Career Opportunities

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A weekly ComputorEdge Column and twice-weekly podcast by Douglas E. Welch
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Tuesday, May 31, 2005

Career-Op: I want an apprentice

Yes, that's right. I want an apprentice. Not some Dickensian, child in forced-labor kind of apprentice, of course, or even a Donald Trump-type apprentice, but someone who wants to know what I know about technology. Someone who wants to begin their career with all the advantages that weren't available when I was starting mine. Even more, I wonder why no one has sought out myself (or any of you readers) to help them start their high-tech career.

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Monday, May 30, 2005

Just-in-time Meetings!?

While the concept of just-in-time delivery has been fairly well adopted in the manufacturing sector, just-in-time meetings might be a tougher sell. I totally agree with Jeremy Phillips that mmost meetings are a severe waste of time and this is made even worse by poor planning, lack of agenda and simple ego-driven politics that dictates everyone should find the meeting as important as its organizer.

Changing the way we meet, and the reasons for our meetings, is a slow, slow process, but perhaps the idea of just-in-time meetings might be one step on the road to progress.

Just in Time Meeting Attendance

...So, I've come up with the most insightful and productive new idea I've had in a while - the Just in time Meeting attendance plan. Here's the idea - Rather than show up for a meeting and sit through the entire thing, demand that the meeting have an agenda and that the facilitator or leader of the meeting stick as closely to the agenda as possible. When the parts of the meeting you need or want to attend are complete, get up and leave. I know this may sound a bit rude, but is it really worth your time and your sanity to simply continue to sit in meetings where stuff is being discussed that a) is not relevant for you b) you don't have anything to add to or c) you could care less about?...

(Click the link above for the entire article!)

(Via Thinking Faster.)

Friday, May 27, 2005

Cringe-Busting your TODO list

After reading this post, it is good to know that I am not the only one who sometimes gets To-Do items stuck on their list despite my best efforts. Maybe this will help me move a few things along.

I plan on taking this long weekend to do a full review of all my GTD (Getting Things Done) lists -- something I haven't done in far too long. These seems a great way to include a little productivity among all the relaxation that is supposed to accompany the Memorial Day Weekend.

Cringe-Busting your TODO list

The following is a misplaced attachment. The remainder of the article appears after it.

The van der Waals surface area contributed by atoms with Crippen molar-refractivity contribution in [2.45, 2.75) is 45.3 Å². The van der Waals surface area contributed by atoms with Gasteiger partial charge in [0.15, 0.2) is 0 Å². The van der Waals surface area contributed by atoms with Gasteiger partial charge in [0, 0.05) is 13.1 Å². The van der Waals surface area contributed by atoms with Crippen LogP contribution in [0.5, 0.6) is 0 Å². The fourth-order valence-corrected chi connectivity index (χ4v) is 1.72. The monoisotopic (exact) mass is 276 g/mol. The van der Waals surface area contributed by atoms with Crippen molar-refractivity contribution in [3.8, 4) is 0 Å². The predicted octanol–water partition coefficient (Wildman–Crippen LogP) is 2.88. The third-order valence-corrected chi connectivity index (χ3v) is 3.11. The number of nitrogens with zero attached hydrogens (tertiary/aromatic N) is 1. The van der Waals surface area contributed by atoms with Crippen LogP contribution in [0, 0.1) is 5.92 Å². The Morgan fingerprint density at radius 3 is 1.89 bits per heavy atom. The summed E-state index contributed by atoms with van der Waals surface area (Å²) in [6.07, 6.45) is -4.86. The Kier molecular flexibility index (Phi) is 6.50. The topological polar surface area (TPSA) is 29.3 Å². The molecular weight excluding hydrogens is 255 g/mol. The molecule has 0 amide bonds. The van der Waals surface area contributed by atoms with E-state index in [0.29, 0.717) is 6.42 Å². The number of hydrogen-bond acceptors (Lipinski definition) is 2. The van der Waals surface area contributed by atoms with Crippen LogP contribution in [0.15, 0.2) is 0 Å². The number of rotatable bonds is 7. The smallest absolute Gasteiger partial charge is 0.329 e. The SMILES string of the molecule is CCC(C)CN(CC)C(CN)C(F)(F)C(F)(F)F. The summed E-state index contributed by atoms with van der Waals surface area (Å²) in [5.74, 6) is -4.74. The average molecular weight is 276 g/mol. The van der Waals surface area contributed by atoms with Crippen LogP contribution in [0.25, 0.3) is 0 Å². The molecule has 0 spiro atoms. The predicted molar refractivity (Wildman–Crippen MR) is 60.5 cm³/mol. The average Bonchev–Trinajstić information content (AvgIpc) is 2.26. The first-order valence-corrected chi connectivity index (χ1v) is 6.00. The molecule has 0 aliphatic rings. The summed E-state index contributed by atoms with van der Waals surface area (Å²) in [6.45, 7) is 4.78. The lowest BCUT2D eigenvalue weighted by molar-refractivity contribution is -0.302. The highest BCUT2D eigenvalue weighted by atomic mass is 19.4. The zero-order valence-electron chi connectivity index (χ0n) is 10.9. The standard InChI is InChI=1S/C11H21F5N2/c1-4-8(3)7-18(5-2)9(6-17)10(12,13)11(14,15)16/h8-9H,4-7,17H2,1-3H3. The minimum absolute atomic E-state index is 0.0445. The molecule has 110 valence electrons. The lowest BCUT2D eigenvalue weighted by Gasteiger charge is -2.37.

As I've said before, items can sometimes linger on your TODO list a lot longer than you'd like, and it can be tricky to understand exactly why that is in each case. I'm convinced cringing is often a factor.

Being that it's Monday, and a lot of us are planning this week's activities, why not join me in a modest exercise.

  1. Print out your TODO list (alphabetically, if possible)

  2. Read it over-beginning to end

  3. Go back and circle each item that makes you cringe, or that causes you some kind of existential angst

  4. Per cringe item, think honestly about why you&'re freaked out about it. Seriously. What's the hang-up? (Fear of failure? Dreading bad news? Angry you';re already way overdue?)


(Via 43 Folders.)

Thursday, May 26, 2005

Tom Peters on Making a Great Presentation

More and more these days, we are all called upon to make presentations, whether a 30 second "elevator speech" or a formal dog and pony show in front of the entire company. Tom Peter's put together this series of PowerPoint slides with his take on making any presentation the best you can.

Presentation Excellence

My brother-in-law, a senior ExxonMobil exec, and I got into a discussion about presentations the other night. We both heartily agreed that "presentation excellence" was a great boon to one's career/professional success. We also agreed that there is little or no formal training in preparing/giving presentations. He showed me a list of key ideas that he provided to his colleagues. (Proprietary.) The discussion motivated me to make my own list.

(Via Dispatches from the New World of Work.)

Career-Op: Reflection

Too often, we speed through our work, never noticing the small things we leave behind. Often, in the heat of a meeting or consulting call, we promise many things, but do we remember to deliver? Did you promise to research the procedure for importing data for mail merge? How about that request to update some router firmware? Does a client need a recommendation on a memory upgrade? How many small items have “slipped through the cracks” and disappeared. Even more importantly, how many opportunities to help your clients, and your career, have been lost? If you want to build your high-tech career, you need to become better at capturing these opportunities and using them to improve your relationship with your clients.

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Tuesday, May 24, 2005

Career-Op: A High-Tech Manifesto - from the archives